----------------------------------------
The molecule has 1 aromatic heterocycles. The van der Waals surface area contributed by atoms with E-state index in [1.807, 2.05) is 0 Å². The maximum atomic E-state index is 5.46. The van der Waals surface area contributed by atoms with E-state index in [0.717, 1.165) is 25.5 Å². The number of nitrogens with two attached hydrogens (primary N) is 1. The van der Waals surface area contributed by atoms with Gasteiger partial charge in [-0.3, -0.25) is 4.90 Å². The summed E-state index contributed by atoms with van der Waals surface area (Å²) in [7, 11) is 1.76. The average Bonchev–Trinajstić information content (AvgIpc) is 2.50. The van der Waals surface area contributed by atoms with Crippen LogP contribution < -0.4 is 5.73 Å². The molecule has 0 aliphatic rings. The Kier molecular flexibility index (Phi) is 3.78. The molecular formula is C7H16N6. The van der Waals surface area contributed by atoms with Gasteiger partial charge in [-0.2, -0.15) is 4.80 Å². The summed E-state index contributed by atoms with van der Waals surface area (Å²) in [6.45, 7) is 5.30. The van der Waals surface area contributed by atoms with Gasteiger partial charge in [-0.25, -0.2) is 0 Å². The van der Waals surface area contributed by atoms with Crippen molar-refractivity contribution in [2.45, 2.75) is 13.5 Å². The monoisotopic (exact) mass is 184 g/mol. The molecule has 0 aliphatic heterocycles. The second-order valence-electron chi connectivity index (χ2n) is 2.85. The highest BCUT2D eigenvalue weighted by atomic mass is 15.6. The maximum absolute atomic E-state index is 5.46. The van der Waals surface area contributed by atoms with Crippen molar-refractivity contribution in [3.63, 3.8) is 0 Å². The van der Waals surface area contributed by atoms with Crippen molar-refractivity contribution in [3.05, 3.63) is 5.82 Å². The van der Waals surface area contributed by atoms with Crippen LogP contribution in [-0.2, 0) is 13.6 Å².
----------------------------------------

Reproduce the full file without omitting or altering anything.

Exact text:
The molecule has 1 aromatic heterocycles. The van der Waals surface area contributed by atoms with E-state index in [1.807, 2.05) is 0 Å². The maximum atomic E-state index is 5.46. The van der Waals surface area contributed by atoms with E-state index in [0.717, 1.165) is 25.5 Å². The number of nitrogens with two attached hydrogens (primary N) is 1. The van der Waals surface area contributed by atoms with Gasteiger partial charge in [-0.3, -0.25) is 4.90 Å². The summed E-state index contributed by atoms with van der Waals surface area (Å²) in [7, 11) is 1.76. The average Bonchev–Trinajstić information content (AvgIpc) is 2.50. The van der Waals surface area contributed by atoms with Crippen LogP contribution < -0.4 is 5.73 Å². The molecule has 0 aliphatic rings. The Kier molecular flexibility index (Phi) is 3.78. The molecular formula is C7H16N6. The van der Waals surface area contributed by atoms with Gasteiger partial charge in [-0.2, -0.15) is 4.80 Å². The summed E-state index contributed by atoms with van der Waals surface area (Å²) in [6.45, 7) is 5.30. The van der Waals surface area contributed by atoms with Gasteiger partial charge in [-0.25, -0.2) is 0 Å². The van der Waals surface area contributed by atoms with Crippen molar-refractivity contribution in [2.45, 2.75) is 13.5 Å². The monoisotopic (exact) mass is 184 g/mol. The molecule has 0 aliphatic heterocycles. The second-order valence-electron chi connectivity index (χ2n) is 2.85. The highest BCUT2D eigenvalue weighted by atomic mass is 15.6. The maximum absolute atomic E-state index is 5.46. The van der Waals surface area contributed by atoms with Crippen molar-refractivity contribution in [3.63, 3.8) is 0 Å². The van der Waals surface area contributed by atoms with Crippen molar-refractivity contribution in [3.05, 3.63) is 5.82 Å². The van der Waals surface area contributed by atoms with Crippen LogP contribution in [-0.2, 0) is 13.6 Å².